Unfortunately, even extreme violence hits a point of diminishing returns, and Berandal is just too long, which make some of the action scenes jammed into the middle of the film feel like a forgettable wash of violent white noise. But just when I thought I was tired of Bernadal, the last 40 minutes unfold in a marvelous showpiece of action choreography that features a revolving door of opponents for Rama to face, and it's when the film is singularly focused on providing bone crunching carnage at a rapid pace is that the film works best. And it’s no small coincidence that the best part of the film is the section that most closely resembles the first Raid: a base under siege sequence, except Rama is the monster. It feels like Evans and Co. saved their best fight choreography for last third of the film, and from then on, it's nothing short of epic.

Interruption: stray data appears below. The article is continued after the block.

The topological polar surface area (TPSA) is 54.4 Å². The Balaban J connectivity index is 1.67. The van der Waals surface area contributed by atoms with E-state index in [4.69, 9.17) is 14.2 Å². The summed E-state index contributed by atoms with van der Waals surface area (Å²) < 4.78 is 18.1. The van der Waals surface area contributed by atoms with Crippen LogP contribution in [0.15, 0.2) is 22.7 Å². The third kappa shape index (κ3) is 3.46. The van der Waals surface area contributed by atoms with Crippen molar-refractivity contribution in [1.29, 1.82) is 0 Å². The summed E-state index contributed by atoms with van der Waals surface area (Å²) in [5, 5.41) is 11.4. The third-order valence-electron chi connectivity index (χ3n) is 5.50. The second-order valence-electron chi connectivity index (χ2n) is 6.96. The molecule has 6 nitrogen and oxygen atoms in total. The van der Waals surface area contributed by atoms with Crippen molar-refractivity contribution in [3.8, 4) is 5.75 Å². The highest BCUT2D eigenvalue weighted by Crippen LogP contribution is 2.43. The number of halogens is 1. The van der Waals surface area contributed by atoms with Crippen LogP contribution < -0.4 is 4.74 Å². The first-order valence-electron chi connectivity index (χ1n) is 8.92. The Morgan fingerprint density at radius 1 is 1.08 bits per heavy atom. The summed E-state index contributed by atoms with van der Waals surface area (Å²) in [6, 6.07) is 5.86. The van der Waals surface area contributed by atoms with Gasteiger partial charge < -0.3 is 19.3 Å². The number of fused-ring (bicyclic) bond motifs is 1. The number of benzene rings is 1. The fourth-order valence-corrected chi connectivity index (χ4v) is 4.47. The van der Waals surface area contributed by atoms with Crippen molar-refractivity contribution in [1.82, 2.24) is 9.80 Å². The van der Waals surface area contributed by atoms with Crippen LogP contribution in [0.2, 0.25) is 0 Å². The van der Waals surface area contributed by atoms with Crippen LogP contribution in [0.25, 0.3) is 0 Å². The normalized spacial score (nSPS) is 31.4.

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The Raid 2: Berandal is missing the streamlined charm of the original, but that's a small complaint in a largely fantastic experience. When it works - which is an overwhelming majority of the time - The Raid 2 is marvelous, a celebration of gore and grace that will leave the genre fan dizzy with glee, and everyone else frantically searching for a sick bag. It's an audacious, brassy, and exhilarating sequel to The Raid. It doesn’t tell as great as a story as it wants to, but this is a movie that reaches for the stars, and comes up short by just a few precious inches.
We previously caught The Raid: Redemption at this year's Sundance Film Festival. You can watch our video blog here